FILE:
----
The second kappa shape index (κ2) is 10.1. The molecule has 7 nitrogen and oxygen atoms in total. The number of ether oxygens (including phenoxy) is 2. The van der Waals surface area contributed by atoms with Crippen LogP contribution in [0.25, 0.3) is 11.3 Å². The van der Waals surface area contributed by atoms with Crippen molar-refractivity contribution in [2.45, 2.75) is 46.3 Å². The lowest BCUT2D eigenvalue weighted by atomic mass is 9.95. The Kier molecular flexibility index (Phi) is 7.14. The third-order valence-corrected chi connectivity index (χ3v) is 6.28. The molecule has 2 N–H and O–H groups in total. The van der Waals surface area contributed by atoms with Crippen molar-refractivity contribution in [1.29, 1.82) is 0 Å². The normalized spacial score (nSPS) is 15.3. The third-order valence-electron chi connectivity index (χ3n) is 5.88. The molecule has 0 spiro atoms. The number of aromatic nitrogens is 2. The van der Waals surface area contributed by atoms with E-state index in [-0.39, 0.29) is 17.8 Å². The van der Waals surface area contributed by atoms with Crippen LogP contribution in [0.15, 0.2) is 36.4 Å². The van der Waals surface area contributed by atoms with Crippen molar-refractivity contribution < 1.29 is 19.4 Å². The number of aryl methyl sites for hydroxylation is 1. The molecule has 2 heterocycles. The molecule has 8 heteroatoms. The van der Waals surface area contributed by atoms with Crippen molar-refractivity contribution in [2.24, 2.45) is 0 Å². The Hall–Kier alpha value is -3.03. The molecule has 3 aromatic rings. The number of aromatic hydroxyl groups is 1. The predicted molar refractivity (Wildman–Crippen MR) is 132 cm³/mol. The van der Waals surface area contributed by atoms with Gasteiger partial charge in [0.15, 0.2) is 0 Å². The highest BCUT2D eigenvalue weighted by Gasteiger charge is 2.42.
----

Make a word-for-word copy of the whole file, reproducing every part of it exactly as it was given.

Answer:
The second kappa shape index (κ2) is 10.1. The molecule has 7 nitrogen and oxygen atoms in total. The number of ether oxygens (including phenoxy) is 2. The van der Waals surface area contributed by atoms with Crippen LogP contribution in [0.25, 0.3) is 11.3 Å². The van der Waals surface area contributed by atoms with Crippen molar-refractivity contribution in [2.45, 2.75) is 46.3 Å². The lowest BCUT2D eigenvalue weighted by atomic mass is 9.95. The Kier molecular flexibility index (Phi) is 7.14. The third-order valence-corrected chi connectivity index (χ3v) is 6.28. The molecule has 2 N–H and O–H groups in total. The van der Waals surface area contributed by atoms with Crippen molar-refractivity contribution in [1.29, 1.82) is 0 Å². The normalized spacial score (nSPS) is 15.3. The third-order valence-electron chi connectivity index (χ3n) is 5.88. The molecule has 0 spiro atoms. The number of aromatic nitrogens is 2. The van der Waals surface area contributed by atoms with E-state index in [-0.39, 0.29) is 17.8 Å². The van der Waals surface area contributed by atoms with Crippen LogP contribution in [0.15, 0.2) is 36.4 Å². The van der Waals surface area contributed by atoms with Crippen molar-refractivity contribution < 1.29 is 19.4 Å². The number of aryl methyl sites for hydroxylation is 1. The molecule has 2 heterocycles. The molecule has 8 heteroatoms. The van der Waals surface area contributed by atoms with Crippen molar-refractivity contribution in [2.24, 2.45) is 0 Å². The Hall–Kier alpha value is -3.03. The molecule has 3 aromatic rings. The number of aromatic hydroxyl groups is 1. The predicted molar refractivity (Wildman–Crippen MR) is 132 cm³/mol. The van der Waals surface area contributed by atoms with Gasteiger partial charge in [0.15, 0.2) is 0 Å². The highest BCUT2D eigenvalue weighted by Gasteiger charge is 2.42.